Governor Rick Perry, in a desperate attempt to remain relevant to the Republican party base and screw over his constituents at any cost, put out a statement today that he will a) not expand Medicaid coverage and b) refuses to establish a state-based insurance exchange. Perry joins a slew of constituent-loathing Red State governors with Presidential aspirations who are refusing to follow the state-level aspects of Obama's health insurance reform that would actually insure people.
In Texas, 24.7% of our residents are uninsured. We have the highest rate of uninsured residents of any state in the nation. Our uninsured Texans are depending on the Affordable Care Act's reforms to provide them with access to quality, affordable health care.
From the Texas Tribune:
Perry's office said he's sending a letter to U.S. Health and Human Services Secretary Kathleen Sebelius this morning asserting his opposition, both to accepting more than a hundred million federal dollars to put more poor Texas adults onto Medicaid, and to creating an Orbitz-style online insurance marketplace for consumers.
The U.S. Supreme Court has ruled that states – even Texas, which has the country's highest rate of the uninsured – may not be punished for opting out of the Medicaid. The insurance exchange is not optional; if Texas doesn't devise its own, the feds will establish a one-size-fits-all program for the state.
“If anyone was in doubt, we in Texas have no intention to implement so-called state exchanges or to expand Medicaid under Obamacare,” Perry said in a statement. “I will not be party to socializing healthcare and bankrupting my state in direct contradiction to our Constitution and our founding principles of limited government.”
What does it all mean? Well, first off, it means Rick Perry wants uninsured Texans to continue suffering from needlessly preventable diseases and potentially losing their financial stability if not their lives due to lack of basic health insurance. More specifically, this is terrible news for Texans who don't have employer-based insurance and are low-income, but not destitute enough to qualify for Medicaid.
State-based exchanges: If states like ours don't set up a marketplace where Texans can shop around for the best coverage, the Feds will set one up for us. Though we don't know what the federal exchange will look like, one could reasonably argue that Texas's Republican legislature wouldn't exactly allow our state to set up an exchange that could function or succeed.
Loss of Medicaid dollars: This is the big one right here. This really sucks. As Edward Garris has written, Texas has the strictest rules to qualify for Medicaid, the state-funded insurance program for low-income residents. As Ed writes, to qualify for Medicaid in Texas, a person has to be on disability, pregnant, an infant, or extremely impoverished — i.e. making no more than $188 per month as a family of three.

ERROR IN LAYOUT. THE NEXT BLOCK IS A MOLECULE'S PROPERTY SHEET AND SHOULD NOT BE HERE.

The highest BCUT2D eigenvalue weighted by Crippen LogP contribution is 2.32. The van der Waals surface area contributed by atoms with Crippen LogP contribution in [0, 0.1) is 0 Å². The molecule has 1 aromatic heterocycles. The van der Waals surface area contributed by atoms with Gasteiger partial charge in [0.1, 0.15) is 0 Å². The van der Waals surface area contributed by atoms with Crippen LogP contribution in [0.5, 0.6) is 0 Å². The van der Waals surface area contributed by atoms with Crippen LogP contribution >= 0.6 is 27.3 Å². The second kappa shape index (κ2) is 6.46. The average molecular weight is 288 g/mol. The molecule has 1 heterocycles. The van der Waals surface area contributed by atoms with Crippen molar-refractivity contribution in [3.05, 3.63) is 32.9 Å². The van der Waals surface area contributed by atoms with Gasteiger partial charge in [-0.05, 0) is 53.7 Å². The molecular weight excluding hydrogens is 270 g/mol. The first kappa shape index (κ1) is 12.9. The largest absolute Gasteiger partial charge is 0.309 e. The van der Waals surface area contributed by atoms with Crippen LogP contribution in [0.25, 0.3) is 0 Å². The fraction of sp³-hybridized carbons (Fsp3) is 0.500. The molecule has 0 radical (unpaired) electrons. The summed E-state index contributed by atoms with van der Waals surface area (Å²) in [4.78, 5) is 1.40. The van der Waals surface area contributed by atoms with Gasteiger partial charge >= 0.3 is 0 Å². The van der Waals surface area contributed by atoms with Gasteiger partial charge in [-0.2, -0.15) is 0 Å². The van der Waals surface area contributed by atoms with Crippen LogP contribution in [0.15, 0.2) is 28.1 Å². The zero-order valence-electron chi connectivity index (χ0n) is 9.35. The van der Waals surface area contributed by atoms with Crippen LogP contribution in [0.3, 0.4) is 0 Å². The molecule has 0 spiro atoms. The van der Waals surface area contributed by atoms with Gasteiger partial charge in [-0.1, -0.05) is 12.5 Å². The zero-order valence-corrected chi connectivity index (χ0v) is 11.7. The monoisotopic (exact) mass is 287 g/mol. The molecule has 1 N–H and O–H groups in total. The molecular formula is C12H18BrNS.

As the Center for Public Policy Priorities explains, Medicaid expansions were “estimated to bring $119 billion new federal dollars to the state, while Texas must put up about $6 billion from our state budget for its share of the Medicaid expansion.” So by refusing to expand Medicaid, Perry is cutting our state off from $119 billion dollars in Federal money to provide coverage to low-income uninsured Texans.
SCOTUS paved way for Perry to opt out. In the 5-4 SCOTUS decision to uphold the Affordable Care Act, Chief Justice John Roberts sided with the liberals on the mandate, but with the conservatives in gutting the Commerce Clause portion of the bill. Specifically, SCOTUS ruled that states can't be penalized for not expanding Medicaid. That's what has enabled Red State governors to say “thanks, but no thanks” to providing more coverage of their lower-income residents who are poor, but not poor enough.
While the Affordable Care Act will still increase the number of insured Texans by between 2 and 2.5 million individuals, the roughly 1.8 million Texans who were eligible per HHSC guidelines to gain coverage through the Medicaid expansion now will not.
And it's not like it was going to cost our broke-ass state a lot of money: the Medicaid expansion was going to be 100% paid for through 2016, and then paid for 90-95% until 2020. This is cheap political posturing by Rick Perry — he's scoring points on the backs of the working poor who would benefit most from the Medicaid expansion.
So, kudos to Rick Perry — even though most of the Affordable Care Act was upheld, he's still found a way to screw over uninsured Texans and do his best to block them from getting access to affordable, quality healthcare. The fact that he's primarily screwing over low-income Texans must just be icing on the cake for our $10,000-a-month-rental-mansion-dwelling national embarrassment.